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Posts Tagged ‘startup’

Your Elevator Pitch is Important for YOU

20 Oct

It was StartupWeek 2017 in Seattle, recently. It was a time when anyone with a startup or an idea to start a business was roaming the city’s talks, gatherings, and events to learn how to become a success. Networking and chatting was a big part of the activity, so I got to hear a lot of people try to describe their ideas. I noticed that many of those early in their startup are not very clear about what they are trying to do or they take 20-minutes before they are… they have no elevator pitch.

What is an Elevator Pitch?

Can you encapsulate the essence of your startup idea so that you can express it in the time it takes to travel a few floors of an elevator? If you were to meet the person that could most help you with your startup, as you enter an elevator, can you clearly articulate and spark their interest before either of you exit the elevator?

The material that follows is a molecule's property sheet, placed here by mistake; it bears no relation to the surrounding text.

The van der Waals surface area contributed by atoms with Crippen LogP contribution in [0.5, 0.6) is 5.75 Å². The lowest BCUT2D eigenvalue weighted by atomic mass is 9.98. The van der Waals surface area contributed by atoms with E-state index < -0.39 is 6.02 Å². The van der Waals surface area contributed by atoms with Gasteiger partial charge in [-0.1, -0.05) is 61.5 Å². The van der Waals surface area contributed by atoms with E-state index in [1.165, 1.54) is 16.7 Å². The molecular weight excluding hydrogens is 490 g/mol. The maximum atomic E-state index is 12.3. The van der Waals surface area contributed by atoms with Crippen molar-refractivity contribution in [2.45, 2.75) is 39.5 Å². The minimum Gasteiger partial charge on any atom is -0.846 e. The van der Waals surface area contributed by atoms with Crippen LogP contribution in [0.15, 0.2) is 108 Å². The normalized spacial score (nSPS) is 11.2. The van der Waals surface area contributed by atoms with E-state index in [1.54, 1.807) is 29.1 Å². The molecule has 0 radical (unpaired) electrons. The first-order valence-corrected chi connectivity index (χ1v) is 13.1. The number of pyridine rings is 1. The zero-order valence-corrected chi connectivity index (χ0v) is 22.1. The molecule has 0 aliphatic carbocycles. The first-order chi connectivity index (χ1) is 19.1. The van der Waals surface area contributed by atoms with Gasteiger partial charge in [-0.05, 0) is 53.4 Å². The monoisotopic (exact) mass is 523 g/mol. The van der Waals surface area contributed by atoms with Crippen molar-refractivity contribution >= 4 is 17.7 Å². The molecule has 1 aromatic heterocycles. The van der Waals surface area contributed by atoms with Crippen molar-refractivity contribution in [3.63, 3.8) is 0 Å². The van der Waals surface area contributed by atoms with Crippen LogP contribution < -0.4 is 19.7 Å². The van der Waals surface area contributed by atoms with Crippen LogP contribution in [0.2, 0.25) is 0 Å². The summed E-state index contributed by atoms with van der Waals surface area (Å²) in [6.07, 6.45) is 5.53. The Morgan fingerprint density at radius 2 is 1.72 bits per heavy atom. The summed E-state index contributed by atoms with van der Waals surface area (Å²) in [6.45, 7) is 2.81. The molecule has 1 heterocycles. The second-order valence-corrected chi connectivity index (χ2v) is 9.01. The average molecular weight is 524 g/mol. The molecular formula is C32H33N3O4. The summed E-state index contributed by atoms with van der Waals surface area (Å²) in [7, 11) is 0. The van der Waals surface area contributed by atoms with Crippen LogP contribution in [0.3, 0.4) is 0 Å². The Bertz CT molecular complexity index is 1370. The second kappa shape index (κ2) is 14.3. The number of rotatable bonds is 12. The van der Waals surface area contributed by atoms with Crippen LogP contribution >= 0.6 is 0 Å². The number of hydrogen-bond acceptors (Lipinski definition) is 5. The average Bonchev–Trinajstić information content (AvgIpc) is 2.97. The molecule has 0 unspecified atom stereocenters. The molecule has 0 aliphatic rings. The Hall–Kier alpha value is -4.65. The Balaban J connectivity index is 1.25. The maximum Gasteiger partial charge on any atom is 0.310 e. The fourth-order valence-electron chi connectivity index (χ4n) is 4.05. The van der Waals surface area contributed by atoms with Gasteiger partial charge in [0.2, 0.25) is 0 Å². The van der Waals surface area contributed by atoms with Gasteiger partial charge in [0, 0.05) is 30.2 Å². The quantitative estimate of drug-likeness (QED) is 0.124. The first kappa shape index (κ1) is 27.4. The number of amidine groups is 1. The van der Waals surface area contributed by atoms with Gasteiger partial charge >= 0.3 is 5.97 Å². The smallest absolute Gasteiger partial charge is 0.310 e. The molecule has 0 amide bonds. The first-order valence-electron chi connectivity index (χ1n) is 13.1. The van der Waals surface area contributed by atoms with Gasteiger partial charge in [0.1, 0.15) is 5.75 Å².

An elevator pitch encapsulates a description of your startup, its meaning and purpose, in as few words as possible.

Why is An Elevator Pitch Important?

At every stage of the evolution of a startup, you will need help. Whether looking for employees, co-founders, investors, advisors, or customers, you will need to pique their interest quickly. You’ll want them to say, “I want to hear more!” You want them to invite you to follow them off the elevator.